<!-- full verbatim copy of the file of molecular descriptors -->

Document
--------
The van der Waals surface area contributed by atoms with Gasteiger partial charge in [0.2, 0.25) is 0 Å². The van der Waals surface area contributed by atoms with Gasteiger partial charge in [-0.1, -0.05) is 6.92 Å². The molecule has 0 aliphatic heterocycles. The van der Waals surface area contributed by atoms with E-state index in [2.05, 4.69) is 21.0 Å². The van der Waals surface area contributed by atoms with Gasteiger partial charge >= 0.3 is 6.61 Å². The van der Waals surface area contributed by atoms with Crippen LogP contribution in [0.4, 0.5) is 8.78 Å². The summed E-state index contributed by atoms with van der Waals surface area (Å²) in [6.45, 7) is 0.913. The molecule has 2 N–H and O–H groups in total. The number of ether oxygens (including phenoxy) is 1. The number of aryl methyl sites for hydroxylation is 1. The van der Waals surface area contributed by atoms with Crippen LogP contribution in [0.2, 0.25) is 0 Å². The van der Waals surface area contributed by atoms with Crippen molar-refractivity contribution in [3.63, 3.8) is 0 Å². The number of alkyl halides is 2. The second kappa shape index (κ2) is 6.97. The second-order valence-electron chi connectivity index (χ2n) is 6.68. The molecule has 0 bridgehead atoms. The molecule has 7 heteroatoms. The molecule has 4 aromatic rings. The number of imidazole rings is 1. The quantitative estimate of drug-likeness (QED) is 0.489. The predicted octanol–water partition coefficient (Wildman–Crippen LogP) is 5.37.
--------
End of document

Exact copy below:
The van der Waals surface area contributed by atoms with Gasteiger partial charge in [0.2, 0.25) is 0 Å². The van der Waals surface area contributed by atoms with Gasteiger partial charge in [-0.1, -0.05) is 6.92 Å². The molecule has 0 aliphatic heterocycles. The van der Waals surface area contributed by atoms with E-state index in [2.05, 4.69) is 21.0 Å². The van der Waals surface area contributed by atoms with Gasteiger partial charge >= 0.3 is 6.61 Å². The van der Waals surface area contributed by atoms with Crippen LogP contribution in [0.4, 0.5) is 8.78 Å². The summed E-state index contributed by atoms with van der Waals surface area (Å²) in [6.45, 7) is 0.913. The molecule has 2 N–H and O–H groups in total. The number of ether oxygens (including phenoxy) is 1. The number of aryl methyl sites for hydroxylation is 1. The van der Waals surface area contributed by atoms with Crippen LogP contribution in [0.2, 0.25) is 0 Å². The van der Waals surface area contributed by atoms with Crippen molar-refractivity contribution in [3.63, 3.8) is 0 Å². The number of alkyl halides is 2. The second kappa shape index (κ2) is 6.97. The second-order valence-electron chi connectivity index (χ2n) is 6.68. The molecule has 0 bridgehead atoms. The molecule has 7 heteroatoms. The molecule has 4 aromatic rings. The number of imidazole rings is 1. The quantitative estimate of drug-likeness (QED) is 0.489. The predicted octanol–water partition coefficient (Wildman–Crippen LogP) is 5.37.